Sweet and unctuous but delightfully charming, the finest Sauternes typically express flavors of exotic dried tropical fruit, candied apricot, dried citrus peel, honey or ginger and a zesty beam of acidity.
Sémillon, Sauvignon Blanc, Sauvignon Gris and Muscadelle are the grapes of Sauternes. But Sémillon's susceptibility to the requisite noble rot makes it the main variety and contributor to what makes Sauternes so unique. As a result, most Sauternes estates are planted to about 80% Sémillon. Sauvignon is prized for its balancing acidity and Muscadelle adds aromatic complexity to the blend with Sémillon.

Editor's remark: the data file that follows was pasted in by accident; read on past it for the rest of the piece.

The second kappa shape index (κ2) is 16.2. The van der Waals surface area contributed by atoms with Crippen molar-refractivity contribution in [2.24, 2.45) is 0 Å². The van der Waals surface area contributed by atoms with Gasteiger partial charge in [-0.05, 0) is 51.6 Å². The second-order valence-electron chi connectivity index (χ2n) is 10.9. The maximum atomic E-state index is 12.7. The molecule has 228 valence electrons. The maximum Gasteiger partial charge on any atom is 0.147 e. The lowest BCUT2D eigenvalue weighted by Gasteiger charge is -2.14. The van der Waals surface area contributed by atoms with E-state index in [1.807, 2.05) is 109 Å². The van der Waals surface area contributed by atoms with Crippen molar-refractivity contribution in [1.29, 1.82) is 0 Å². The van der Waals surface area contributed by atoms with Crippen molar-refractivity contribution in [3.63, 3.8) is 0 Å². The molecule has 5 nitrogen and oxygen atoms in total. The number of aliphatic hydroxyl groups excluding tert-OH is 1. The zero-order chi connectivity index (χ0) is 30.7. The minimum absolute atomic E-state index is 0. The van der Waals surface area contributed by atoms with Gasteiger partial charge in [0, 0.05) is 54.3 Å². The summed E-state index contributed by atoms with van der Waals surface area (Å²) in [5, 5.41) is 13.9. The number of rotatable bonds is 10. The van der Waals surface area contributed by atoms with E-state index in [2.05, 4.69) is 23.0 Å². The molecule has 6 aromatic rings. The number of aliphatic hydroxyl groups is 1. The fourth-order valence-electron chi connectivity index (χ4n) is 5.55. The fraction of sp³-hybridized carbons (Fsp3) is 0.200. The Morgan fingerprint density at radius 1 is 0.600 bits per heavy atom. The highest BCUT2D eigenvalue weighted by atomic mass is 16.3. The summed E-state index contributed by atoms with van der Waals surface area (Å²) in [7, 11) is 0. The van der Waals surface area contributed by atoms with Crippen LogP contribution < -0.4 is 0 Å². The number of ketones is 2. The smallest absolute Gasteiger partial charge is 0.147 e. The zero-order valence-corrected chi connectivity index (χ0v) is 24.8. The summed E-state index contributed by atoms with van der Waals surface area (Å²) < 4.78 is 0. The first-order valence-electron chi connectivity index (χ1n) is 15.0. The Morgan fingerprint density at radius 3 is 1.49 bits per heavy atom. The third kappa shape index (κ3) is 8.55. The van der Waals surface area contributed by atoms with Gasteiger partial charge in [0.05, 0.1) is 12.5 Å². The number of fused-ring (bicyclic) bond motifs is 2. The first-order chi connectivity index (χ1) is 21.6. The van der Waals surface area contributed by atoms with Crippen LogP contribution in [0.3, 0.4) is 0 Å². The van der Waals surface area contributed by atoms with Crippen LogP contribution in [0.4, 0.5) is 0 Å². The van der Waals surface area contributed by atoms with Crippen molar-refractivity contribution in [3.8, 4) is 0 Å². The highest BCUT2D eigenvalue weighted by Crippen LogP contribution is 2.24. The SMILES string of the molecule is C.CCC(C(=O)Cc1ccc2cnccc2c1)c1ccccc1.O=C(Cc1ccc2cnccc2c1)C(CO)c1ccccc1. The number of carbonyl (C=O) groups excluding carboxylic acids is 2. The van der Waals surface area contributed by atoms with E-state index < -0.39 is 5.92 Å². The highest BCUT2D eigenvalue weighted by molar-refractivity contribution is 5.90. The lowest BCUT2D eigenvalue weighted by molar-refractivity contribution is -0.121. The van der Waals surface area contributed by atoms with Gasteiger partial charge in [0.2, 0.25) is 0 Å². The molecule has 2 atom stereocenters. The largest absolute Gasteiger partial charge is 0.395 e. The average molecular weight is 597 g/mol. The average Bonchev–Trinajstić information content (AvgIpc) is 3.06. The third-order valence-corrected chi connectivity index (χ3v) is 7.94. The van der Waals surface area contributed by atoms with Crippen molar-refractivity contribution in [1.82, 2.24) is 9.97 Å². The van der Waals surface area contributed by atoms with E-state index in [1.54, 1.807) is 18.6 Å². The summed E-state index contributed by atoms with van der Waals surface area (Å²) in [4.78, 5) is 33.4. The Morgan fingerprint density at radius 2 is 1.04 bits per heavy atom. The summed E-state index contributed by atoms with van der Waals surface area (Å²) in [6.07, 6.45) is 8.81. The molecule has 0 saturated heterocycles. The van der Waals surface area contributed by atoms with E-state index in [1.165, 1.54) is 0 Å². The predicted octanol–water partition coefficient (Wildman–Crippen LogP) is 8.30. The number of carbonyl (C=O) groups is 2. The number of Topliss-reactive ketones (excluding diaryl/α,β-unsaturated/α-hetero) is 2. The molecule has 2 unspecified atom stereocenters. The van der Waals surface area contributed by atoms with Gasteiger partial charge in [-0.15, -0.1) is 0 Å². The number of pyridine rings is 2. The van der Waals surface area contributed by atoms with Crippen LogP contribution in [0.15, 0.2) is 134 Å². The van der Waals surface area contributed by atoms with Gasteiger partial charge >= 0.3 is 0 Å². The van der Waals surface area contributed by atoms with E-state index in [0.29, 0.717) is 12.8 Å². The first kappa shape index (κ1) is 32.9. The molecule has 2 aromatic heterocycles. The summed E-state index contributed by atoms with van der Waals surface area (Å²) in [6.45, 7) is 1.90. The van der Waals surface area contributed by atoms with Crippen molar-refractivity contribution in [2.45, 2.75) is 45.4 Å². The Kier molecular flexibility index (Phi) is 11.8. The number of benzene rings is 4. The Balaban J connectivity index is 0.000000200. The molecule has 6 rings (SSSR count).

Botrytis cinerea or “noble rot” is a fungus that grows on grapes only in specific conditions and its onset is crucial to the development of the most stunning of sweet wines.
In the fall, evening mists develop along the Garonne River, and settle into the small Sauternes district, creeping into the vineyards and sitting low until late morning. The next day, the sun has a chance to burn the moisture away, drying the grapes and concentrating their sugars and phenolic qualities. What distinguishes a fine Sauternes from a normal one is the producer’s willingness to wait and tend to the delicate botrytis-infected grapes through the end of the season.
Chateau Clos Haut Peyraguey (1.5 Liter Magnum) 2001Other Dessert from Sauternes, Bordeaux, France
Chateau d'Yquem Sauternes (3 Liter Bottle) 2001Other Dessert from Sauternes, Bordeaux, France